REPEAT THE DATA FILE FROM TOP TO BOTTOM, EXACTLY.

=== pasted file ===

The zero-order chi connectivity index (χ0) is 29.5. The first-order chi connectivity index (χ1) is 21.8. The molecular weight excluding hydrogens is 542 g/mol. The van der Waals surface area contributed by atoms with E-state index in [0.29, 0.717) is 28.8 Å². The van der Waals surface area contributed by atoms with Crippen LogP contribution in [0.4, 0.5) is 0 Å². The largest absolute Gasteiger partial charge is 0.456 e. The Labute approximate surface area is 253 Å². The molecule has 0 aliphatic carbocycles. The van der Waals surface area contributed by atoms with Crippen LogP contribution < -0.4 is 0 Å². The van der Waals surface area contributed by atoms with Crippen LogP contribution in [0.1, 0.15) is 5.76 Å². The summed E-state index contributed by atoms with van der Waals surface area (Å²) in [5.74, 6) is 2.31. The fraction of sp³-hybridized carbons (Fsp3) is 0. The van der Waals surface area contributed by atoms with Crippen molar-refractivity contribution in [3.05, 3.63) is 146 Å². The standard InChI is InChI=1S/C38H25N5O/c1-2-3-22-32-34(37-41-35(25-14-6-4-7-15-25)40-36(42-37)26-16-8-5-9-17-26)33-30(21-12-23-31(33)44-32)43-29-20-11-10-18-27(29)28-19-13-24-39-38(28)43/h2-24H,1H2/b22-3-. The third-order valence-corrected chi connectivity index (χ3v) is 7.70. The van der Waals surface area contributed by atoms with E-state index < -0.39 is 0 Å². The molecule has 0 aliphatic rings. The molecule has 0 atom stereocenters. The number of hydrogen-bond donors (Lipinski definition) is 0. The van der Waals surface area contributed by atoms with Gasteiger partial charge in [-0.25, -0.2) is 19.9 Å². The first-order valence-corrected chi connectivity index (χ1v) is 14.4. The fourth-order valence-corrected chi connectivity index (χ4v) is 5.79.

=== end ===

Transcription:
The zero-order chi connectivity index (χ0) is 29.5. The first-order chi connectivity index (χ1) is 21.8. The molecular weight excluding hydrogens is 542 g/mol. The van der Waals surface area contributed by atoms with E-state index in [0.29, 0.717) is 28.8 Å². The van der Waals surface area contributed by atoms with Crippen LogP contribution in [0.4, 0.5) is 0 Å². The largest absolute Gasteiger partial charge is 0.456 e. The Labute approximate surface area is 253 Å². The molecule has 0 aliphatic carbocycles. The van der Waals surface area contributed by atoms with Crippen LogP contribution < -0.4 is 0 Å². The van der Waals surface area contributed by atoms with Crippen LogP contribution in [0.1, 0.15) is 5.76 Å². The summed E-state index contributed by atoms with van der Waals surface area (Å²) in [5.74, 6) is 2.31. The fraction of sp³-hybridized carbons (Fsp3) is 0. The van der Waals surface area contributed by atoms with Crippen molar-refractivity contribution in [3.05, 3.63) is 146 Å². The standard InChI is InChI=1S/C38H25N5O/c1-2-3-22-32-34(37-41-35(25-14-6-4-7-15-25)40-36(42-37)26-16-8-5-9-17-26)33-30(21-12-23-31(33)44-32)43-29-20-11-10-18-27(29)28-19-13-24-39-38(28)43/h2-24H,1H2/b22-3-. The third-order valence-corrected chi connectivity index (χ3v) is 7.70. The van der Waals surface area contributed by atoms with E-state index < -0.39 is 0 Å². The molecule has 0 aliphatic rings. The molecule has 0 atom stereocenters. The number of hydrogen-bond donors (Lipinski definition) is 0. The van der Waals surface area contributed by atoms with Gasteiger partial charge in [-0.25, -0.2) is 19.9 Å². The first-order valence-corrected chi connectivity index (χ1v) is 14.4. The fourth-order valence-corrected chi connectivity index (χ4v) is 5.79.